Emergency demolition approved
Glassport has secured emergency demolition funds to remove a blighted, hazardous building from its business district.
With a $34,000 grant, facilitated by Twin Rivers Council of Governments through Allegheny County Department of Economic Development's emergency demolition reserve in the Community Development Block Grant program, the borough is ready to remove the three-story brick building at 508 Monongahela Ave.
“Probably 10 years ago, we started on this building,” council president Terry DiMarco said. “There was an owner then who we tried to get to fix it, and that didn't happen.”
Since then, owners have died and borough goals for the building shifted from repair to demolition. The roof has collapsed into the second and first floors. Windows are broken, allowing the elements to do further damage. Reports from the borough's code enforcement officer indicate the exterior walls are unsound because of cracking and deterioration.
“The bricks are buckling,” DiMarco said. “The porch fell off the back four years ago, and the roof just caved in. One way or another, we have to get it down.”
Because municipal budgets have little room for adjustment, Glassport officials contacted Twin Rivers COG executive director John Palyo for assistance in applying for emergency funds.
“These funds are designed to help mitigate emergencies that pop up throughout the course of any given year outside of a normal grant funding cycle,” Palyo said. “We knew there was a history with the building ... Borough officials monitored the situation and informed us of a condition that got worse.”
Because a neighboring business uses the lot that separates it from the dilapidated structure for parking and sidewalks around the building are heavily traveled, the structure qualified as an immediate hazard, Palyo said.
John J. Exler Jr., deputy director of the Allegheny County Department of Economic Development, wrote to Palyo in April after reviewing the application, a structural report and a borough ordinance declaring an emergency on the property. The letter indicates the county will pay 97 percent of the project's estimated cost and the remaining balance will be paid by the borough.
Because the project is an emergency, Glassport is permitted to skip the advertising portion of the bidding process, but the borough must solicit bid letters that comply with fair hiring practices.
Glassport officials said the emergency project will be the first step in a major demolition effort across the borough.
“We feel demolition is the next step this town has to take toward revitalization,” borough manager John DeSue said. “We've paved roads. We've improved our borough property. We've improved our sewage plant. This was the next logical step.”
Glassport secured $26,000 in CDBG (Year 39) funding to demolish 401 Erie Ave., 532 Ohio Ave., 707 Peach Way, 710 Sixth St., 625 Summit Ave. and 681 Eighth St.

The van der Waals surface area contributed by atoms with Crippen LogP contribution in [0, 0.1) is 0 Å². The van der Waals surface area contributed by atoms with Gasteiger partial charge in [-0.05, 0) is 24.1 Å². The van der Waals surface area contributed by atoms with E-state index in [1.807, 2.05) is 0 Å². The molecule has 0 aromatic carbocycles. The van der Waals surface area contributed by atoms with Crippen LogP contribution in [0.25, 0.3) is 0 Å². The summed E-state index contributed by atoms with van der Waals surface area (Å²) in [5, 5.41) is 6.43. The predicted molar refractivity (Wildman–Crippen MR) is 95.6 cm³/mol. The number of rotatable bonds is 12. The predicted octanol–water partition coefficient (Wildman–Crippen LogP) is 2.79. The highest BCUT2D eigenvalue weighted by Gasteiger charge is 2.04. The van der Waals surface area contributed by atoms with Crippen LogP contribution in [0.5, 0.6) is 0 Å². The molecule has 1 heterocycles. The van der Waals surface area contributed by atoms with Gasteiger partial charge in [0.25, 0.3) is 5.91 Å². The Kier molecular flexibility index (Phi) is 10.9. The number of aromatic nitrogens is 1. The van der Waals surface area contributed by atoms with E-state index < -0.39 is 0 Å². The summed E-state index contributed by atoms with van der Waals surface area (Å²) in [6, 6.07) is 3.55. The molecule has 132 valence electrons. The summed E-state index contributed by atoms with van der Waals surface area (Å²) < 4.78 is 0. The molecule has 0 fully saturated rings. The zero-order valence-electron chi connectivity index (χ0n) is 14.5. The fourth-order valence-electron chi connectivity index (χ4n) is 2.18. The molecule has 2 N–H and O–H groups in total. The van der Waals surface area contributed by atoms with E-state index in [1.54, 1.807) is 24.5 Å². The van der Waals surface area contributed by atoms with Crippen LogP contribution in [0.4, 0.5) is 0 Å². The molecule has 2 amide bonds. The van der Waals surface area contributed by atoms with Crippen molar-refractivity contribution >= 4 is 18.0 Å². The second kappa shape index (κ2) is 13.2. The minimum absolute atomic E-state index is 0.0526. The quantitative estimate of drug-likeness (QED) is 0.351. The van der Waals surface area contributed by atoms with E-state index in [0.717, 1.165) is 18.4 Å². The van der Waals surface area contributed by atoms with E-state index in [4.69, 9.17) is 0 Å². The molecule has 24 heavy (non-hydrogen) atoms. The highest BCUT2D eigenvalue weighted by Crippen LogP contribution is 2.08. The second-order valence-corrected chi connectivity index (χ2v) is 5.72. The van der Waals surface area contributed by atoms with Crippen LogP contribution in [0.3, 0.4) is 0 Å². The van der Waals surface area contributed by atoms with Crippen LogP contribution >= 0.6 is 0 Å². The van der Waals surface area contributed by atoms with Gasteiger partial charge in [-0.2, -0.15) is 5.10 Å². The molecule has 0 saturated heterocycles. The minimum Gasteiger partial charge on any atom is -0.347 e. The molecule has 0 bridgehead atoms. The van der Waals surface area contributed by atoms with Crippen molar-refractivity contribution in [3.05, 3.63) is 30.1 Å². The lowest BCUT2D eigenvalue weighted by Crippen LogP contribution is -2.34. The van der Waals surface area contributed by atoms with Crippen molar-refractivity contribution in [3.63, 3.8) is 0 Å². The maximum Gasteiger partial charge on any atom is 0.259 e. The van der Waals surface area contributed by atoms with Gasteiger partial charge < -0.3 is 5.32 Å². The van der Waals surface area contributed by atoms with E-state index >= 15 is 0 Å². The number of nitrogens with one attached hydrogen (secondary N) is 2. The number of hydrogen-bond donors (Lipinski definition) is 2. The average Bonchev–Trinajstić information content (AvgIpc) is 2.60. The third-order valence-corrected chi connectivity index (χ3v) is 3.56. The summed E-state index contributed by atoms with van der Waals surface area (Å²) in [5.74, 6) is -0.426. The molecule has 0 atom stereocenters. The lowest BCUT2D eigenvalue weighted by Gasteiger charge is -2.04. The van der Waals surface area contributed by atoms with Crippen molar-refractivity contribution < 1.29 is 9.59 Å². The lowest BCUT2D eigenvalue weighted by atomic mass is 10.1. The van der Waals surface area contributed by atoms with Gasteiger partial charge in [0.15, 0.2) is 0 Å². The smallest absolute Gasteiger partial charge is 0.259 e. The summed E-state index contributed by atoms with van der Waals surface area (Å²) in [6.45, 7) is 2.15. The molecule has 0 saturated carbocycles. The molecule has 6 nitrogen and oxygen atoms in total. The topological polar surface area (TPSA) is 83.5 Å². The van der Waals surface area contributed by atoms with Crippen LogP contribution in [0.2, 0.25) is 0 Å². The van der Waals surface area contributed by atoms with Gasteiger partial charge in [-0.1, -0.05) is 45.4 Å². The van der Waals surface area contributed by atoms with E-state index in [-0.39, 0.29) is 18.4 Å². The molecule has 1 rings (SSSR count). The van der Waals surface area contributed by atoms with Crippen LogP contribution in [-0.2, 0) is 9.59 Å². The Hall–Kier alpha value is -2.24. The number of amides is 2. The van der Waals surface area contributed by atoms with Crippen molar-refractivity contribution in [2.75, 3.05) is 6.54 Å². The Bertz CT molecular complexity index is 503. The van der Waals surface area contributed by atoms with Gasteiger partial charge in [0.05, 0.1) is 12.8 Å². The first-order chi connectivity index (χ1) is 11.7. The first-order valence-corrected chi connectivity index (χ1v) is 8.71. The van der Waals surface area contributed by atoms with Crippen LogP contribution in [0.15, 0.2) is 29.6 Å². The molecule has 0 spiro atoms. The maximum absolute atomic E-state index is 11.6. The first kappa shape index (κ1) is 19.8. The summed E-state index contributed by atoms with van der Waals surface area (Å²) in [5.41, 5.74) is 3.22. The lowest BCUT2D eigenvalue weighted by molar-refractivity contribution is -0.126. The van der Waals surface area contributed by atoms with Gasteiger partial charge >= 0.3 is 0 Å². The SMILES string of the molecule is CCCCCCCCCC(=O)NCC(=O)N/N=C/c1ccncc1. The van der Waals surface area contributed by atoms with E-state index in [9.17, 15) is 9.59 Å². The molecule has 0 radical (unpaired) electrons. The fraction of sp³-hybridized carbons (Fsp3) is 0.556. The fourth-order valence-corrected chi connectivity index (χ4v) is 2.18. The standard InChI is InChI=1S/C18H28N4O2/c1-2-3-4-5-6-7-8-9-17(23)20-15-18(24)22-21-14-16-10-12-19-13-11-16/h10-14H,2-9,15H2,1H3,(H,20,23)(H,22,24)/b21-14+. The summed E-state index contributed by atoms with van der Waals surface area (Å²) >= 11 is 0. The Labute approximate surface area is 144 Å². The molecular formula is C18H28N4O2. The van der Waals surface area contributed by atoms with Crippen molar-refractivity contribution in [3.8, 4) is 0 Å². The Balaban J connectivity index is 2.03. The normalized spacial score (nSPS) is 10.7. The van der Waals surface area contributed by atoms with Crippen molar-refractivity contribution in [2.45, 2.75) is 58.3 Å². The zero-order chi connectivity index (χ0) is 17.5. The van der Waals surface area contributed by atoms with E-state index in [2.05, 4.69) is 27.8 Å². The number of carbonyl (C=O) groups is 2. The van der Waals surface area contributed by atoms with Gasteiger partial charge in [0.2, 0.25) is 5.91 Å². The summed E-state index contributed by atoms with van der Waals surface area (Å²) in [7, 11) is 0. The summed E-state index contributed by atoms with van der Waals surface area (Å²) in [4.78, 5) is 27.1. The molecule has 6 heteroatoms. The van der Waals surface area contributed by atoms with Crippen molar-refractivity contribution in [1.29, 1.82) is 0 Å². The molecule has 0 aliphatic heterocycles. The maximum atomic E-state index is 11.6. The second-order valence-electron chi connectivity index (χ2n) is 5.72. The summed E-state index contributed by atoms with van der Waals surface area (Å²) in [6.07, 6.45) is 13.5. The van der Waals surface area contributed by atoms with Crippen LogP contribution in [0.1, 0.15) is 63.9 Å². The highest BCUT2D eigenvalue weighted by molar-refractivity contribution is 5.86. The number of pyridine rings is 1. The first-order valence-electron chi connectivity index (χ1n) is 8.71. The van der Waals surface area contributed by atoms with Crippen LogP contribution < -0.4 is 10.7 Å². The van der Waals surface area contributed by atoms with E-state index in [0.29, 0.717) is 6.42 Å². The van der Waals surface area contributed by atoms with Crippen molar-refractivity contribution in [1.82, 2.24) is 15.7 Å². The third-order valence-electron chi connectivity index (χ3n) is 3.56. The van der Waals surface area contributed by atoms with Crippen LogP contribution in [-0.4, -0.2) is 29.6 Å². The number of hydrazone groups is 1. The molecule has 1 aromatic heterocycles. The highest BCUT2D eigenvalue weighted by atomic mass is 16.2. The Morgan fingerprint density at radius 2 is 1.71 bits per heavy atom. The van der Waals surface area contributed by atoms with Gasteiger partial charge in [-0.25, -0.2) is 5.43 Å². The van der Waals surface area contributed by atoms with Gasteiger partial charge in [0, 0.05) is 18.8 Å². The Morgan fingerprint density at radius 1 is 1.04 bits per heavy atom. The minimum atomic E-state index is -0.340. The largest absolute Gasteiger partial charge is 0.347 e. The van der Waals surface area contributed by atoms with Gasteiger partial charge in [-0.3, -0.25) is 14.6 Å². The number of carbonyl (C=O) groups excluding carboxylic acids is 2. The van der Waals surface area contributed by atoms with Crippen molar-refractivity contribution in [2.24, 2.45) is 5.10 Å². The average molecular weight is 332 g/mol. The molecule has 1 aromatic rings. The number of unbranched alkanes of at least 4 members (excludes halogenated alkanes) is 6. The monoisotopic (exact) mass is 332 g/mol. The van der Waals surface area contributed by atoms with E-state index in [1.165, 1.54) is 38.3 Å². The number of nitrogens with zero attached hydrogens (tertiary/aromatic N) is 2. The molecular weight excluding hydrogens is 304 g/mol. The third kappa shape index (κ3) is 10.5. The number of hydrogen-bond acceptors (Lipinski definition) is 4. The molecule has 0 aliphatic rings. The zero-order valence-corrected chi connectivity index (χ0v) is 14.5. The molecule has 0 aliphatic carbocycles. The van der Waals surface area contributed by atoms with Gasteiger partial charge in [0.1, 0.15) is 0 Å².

These properties, which are tax delinquent, have been through the legal condemnation process and were selected because the owners could not be located. The borough also hopes to secure money from the state Community Infrastructure and Tourism Fund to demolish 24 similar homes.
Jennifer R. Vertullo is a staff writer for Trib Total Media. She can be reached at 412-664-9161, ext. 1956, or firstname.lastname@example.org.
Show commenting policy
TribLive commenting policy
You are solely responsible for your comments and by using TribLive.com you agree to our Terms of Service.
We moderate comments. Our goal is to provide substantive commentary for a general readership. By screening submissions, we provide a space where readers can share intelligent and informed commentary that enhances the quality of our news and information.
While most comments will be posted if they are on-topic and not abusive, moderating decisions are subjective. We will make them as carefully and consistently as we can. Because of the volume of reader comments, we cannot review individual moderation decisions with readers.
We value thoughtful comments representing a range of views that make their point quickly and politely. We make an effort to protect discussions from repeated comments either by the same reader or different readers.
We follow the same standards for taste as the daily newspaper. A few things we won't tolerate: personal attacks, obscenity, vulgarity, profanity (including expletives and letters followed by dashes), commercial promotion, impersonations, incoherence, proselytizing and SHOUTING. Don't include URLs to Web sites.
We do not edit comments. They are either approved or deleted. We reserve the right to edit a comment that is quoted or excerpted in an article. In this case, we may fix spelling and punctuation.
We welcome strong opinions and criticism of our work, but we don't want comments to become bogged down with discussions of our policies and we will moderate accordingly.
We appreciate it when readers and people quoted in articles or blog posts point out errors of fact or emphasis and will investigate all assertions. But these suggestions should be sent via e-mail. To avoid distracting other readers, we won't publish comments that suggest a correction. Instead, corrections will be made in a blog post or in an article.
- LifeSpan opens fitness center in McKeesport
- Local Catholic Schools Week celebrations include fun activities, community service
- Homestead business owner recalls similar fire 26 years ago
- South Allegheny board OKs deal to sell former Glassport school
- West Mifflin Area sues Martell over continuing education credit costs
- Use of police body cameras increases; Whitaker explores purchase
- Rape charges against Versailles bar owner dropped in plea deal
- West Mifflin Area board approves contracts with teachers union, business manager
- Weather not a factor in deadly double SUV crash in West Mifflin
- Munhall repeals its lost or stolen gun ordinance